Bad Bedroom Habits
We help our bodies understand that it is time for sleep is by supporting the association of the bed and bedroom with relaxation. But if you have been using your bedroom as your virtual classroom or remote office, this association gets mixed up. Suddenly, the bedroom has become a stressful environment and it can be hard to disconnect. Without the definition of limits and boundaries in space, it is easy to literally bring your work to bed.
Not All Work & Study Pivots Well to Digital
Teachers, workers, and students alike may find themselves with more work to do than before the pandemic hit. In order to switch things into a digital format or communicate with classmates and colleagues, some activities require more time than they did in the past. Additionally, with remote learning, parents are needing to spend more time helping their children with schoolwork.
In all, staying up late to finish tasks and join virtual meetings across time zones, means less time for sleep.
Less Time for Relaxing
Between caretaking, housework, and Zoom meetings, it is easy for personal and professional time to blend. For working parents, finding time to unwind can be especially challenging during this pandemic period. Juggling the various responsibilities and dealing with the seemingly constant interruptions takes away from what used to be free time.
But, we know that this personal downtime is crucial in making a smooth transition from day to night. Too much stimulation during the day can also make it difficult for the mind to relax and fall asleep, even when your body is tired.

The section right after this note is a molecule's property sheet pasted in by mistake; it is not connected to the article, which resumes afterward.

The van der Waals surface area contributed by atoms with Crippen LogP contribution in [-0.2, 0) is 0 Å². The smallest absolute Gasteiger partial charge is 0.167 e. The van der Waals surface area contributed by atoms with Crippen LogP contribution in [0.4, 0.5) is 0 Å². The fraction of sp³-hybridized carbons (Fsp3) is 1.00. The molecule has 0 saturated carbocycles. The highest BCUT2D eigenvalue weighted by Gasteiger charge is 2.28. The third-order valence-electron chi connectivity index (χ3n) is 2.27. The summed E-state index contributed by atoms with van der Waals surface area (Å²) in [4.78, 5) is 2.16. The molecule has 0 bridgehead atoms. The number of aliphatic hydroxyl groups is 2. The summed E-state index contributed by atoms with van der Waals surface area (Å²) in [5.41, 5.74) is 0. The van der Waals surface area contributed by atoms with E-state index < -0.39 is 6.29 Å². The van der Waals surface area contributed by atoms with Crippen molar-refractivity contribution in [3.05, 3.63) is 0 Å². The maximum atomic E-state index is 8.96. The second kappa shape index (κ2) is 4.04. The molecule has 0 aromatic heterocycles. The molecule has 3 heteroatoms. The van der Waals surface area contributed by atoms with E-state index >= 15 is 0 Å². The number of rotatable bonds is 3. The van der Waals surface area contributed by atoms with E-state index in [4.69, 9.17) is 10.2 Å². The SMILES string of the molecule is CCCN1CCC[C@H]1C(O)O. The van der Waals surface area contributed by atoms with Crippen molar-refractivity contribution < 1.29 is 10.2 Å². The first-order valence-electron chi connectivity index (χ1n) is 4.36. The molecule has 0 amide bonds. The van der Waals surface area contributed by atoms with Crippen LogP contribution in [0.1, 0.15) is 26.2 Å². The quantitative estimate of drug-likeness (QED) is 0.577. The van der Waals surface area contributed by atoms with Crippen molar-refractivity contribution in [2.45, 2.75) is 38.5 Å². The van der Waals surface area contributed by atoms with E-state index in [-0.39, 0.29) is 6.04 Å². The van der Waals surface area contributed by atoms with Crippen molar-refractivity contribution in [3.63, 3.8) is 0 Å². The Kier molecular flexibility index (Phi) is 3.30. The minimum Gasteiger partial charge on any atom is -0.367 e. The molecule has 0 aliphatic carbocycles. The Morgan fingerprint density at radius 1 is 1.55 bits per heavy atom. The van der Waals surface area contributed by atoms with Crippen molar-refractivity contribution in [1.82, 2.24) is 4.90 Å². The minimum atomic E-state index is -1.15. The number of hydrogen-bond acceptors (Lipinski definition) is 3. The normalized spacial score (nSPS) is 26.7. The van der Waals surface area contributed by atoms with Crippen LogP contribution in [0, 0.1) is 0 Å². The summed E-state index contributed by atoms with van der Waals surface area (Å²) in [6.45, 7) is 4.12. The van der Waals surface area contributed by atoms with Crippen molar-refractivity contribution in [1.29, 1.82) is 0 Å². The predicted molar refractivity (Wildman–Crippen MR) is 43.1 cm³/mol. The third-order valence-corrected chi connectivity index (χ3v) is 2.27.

We must also take into account that this pandemic represents a time of high stress levels for a wide range of reasons. There is worry about all of the regular daily issues, plus job security, decreased income, lack of motivation to continue working or studying, childcare… Plus, anxiety about the spread of the virus, risk of infection, anxiety about personal protection during the pandemic, worry about loved ones, conflicted feelings about social distancing, and feelings of isolation.
How Does Sleep Deprivation Affect Health?
It is clear that all this added stress makes resting, relaxing, and sleeping even more challenging. Combined with unprecedented screen time, delayed bedtimes and erratic schedules, as well as a lack of physical and psychological division between work and rest, insomnia is becoming a common problem. In fact, experts worry that COVID-induced insomnia will cause a rise in depression and other mental health issues.
Getting enough sleep and getting good quality sleep is crucial to staying healthy. It supports a strong immune system and maintaining low blood pressure. Now more than ever, it is important to sleep healthy during the pandemic. Everyone should be sleeping well and taking care of their bodies.
Related article: What Is Post-COVID Fatigue?
Are you struggling with sleeplessness? Learn more about treatment options for insomnia.
Contact Sleep Health Solutions for comprehensive sleep testing and diagnostic support for sleep disorders.